Middle-Earth Fanfiction Awards

The Gift of Men

Author: Marta
Nominator: Marta
2011 Award Category: Drama: General - Honorable Mention

Story Type: Story : Length: Ficlet
Rating: Teen -- Reason for Rating: Mature Language/Themes,Violence
Summary: The last thoughts of Ar-Zimraphel, queen of Numenor.


Reviewed by: Dwimordene -- Score: 10

Mm, theological twisters... Marta has been exploring questions of faith, reason, and theodicy for some time now in different fanfics, and here we have another one, though this one is less focused on the knotty problem than it is on one individual's psyche as she has to find a way to act. Tar-Míriel is not a woman at peace, but she is one of resolve - a queen, as she herself notes and wills to be right down to the end. Marta's brief tale makes her flicker to life, with all the competing, half-acknowledged motives that make her strive to reach Meneltarma before the destruction of the island can overtake her. I like the dignity with which Marta invests Míriel/Zimraphel, and the ambivalence and ambiguity of her, which is evidenced even in the name that Míriel/Zimraphel uses of herself. Marta manages to make Míriel/Zimraphel ride the line between simple defiance of the divine in the face of disaster and an act of faith that has nothing to do with whether the gods exist or how they are, but with who she is and what she owes. That's a tough line to hold to, but I think Marta wrote it well. Recommended for fans of the Second Age and Númenor, or anyone who likes her philosofic with a dose of epigraphical theology to flavor it.

Reviewed by: Lyra -- Score: 8

Tar-Míriel/Ar-Zimraphel's flight onto Meneltarma as the wave descended upon Númenor has always been a matter of some confusion to me - what did she hope to gain by going there? Reach the ears of Eru in all that turmoil? Reach a point high enough to escape the ruin of Númenor? But if she was indeed as faithful as the published Silmarillion (though not all the drafts!) claims, shouldn't she have accepted the inevitable? Or was she just headless with fear and might as well have run into some forest for cover, had one been available? Marta's Zimraphel asks herself the same questions while she climbs, and comes to an answer: As a place of sacrifice (albeit only spiritual, so far), the Meneltarma is a fairly appropriate place for her to be in Númenor's - and her own - last moments. Struggling with hope against hope, doubt, faith and all the mental chaos that can be expected in someone who knows that she is about to die, Zimraphel finally finds a certain fatalistic calm and dignity in herself and faces the wave. I liked this interpretation very much.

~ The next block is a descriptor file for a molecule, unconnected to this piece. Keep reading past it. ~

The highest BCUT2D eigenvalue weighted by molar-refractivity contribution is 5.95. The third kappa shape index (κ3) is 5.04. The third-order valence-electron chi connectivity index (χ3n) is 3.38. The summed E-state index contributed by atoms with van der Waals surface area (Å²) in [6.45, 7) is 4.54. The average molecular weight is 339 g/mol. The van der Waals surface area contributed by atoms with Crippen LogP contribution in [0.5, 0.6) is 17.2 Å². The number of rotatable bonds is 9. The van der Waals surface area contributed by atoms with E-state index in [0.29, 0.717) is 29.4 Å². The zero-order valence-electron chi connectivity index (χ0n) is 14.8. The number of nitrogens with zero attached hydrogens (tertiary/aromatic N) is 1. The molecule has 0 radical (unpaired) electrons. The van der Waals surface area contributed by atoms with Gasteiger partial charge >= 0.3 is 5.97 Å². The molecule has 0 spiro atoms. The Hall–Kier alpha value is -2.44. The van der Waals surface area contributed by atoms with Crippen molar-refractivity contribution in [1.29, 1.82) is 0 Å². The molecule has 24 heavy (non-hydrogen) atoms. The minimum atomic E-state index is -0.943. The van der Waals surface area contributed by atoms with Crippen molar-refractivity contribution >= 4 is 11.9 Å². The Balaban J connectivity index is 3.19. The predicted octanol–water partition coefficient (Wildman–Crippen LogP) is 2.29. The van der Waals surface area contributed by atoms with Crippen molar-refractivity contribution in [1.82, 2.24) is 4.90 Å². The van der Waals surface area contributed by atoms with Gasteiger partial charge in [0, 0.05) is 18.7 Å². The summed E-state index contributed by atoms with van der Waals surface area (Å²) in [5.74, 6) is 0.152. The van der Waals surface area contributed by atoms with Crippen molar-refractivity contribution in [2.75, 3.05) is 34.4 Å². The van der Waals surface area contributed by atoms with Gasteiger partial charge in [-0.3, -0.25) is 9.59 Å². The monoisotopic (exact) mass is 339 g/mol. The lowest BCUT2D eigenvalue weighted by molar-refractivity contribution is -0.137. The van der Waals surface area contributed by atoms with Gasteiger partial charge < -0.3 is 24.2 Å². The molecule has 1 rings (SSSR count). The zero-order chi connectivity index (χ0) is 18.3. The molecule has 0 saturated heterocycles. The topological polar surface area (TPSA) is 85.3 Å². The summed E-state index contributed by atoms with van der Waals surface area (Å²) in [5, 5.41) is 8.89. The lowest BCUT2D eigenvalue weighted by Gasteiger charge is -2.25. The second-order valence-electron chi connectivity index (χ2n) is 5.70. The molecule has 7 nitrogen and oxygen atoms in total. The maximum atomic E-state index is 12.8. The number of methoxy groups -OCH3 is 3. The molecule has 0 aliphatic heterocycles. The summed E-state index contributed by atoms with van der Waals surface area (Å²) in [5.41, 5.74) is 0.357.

Reviewed by: Larner -- Score: 7

A fascinating look at the thoughts of Ar-Zimraphel's thoughts as she climbed the slopes of Meneltarma, striving vainly to reach the Hallows there when the wave overwhelmed Numenor. That she would willfully take herbs to lose those children she had conceived of Pharazon was an interesting thought, and certainly understandable if he had indeed made her his wife against her will, taking the kingdom with her body; that she might indeed have been pregnant at the time the island was threatened is an idea I've seen before in other expansions on the original paragraph from the Silmarillion, but I like how it was she had realized that this child was living and she found she wished she could indeed carry it to term in spite of her reluctance to give Pharazon a proper heir. As for her final decision.... At least she did face it with a level of courage. Written with the skill one associates with Marta's writing. Excellent imagery!

Reviewed by: Caunedhiel -- Score: 5

Immortal or mortal? That is just one question that doesn't have a right answer, no matter how hard you look at it. This got me thinking certainly about the fates of both elves and men in Tolkien. It just doesn't seem fair does it? To either side really. I loved the fear and the terror felt by Ar-Zimraphel as she fought to out run the waves, and at last the acceptance and courage to hold her head high in the last moment. It felt so real! You are a brilliant story-teller and this is one of the best pieces I've read even though it wasn't as long as I would have liked :)

Reviewed by: Adonnen Estenniel -- Score: 3

There have been many interpretations of this particular scene by various authors, but I can honestly say that I've never seen a version that features this particular plot point: a pregnant Zimraphel. It cast a whole new color over the scene, and I thought it was interesting to read it with that fact in mind.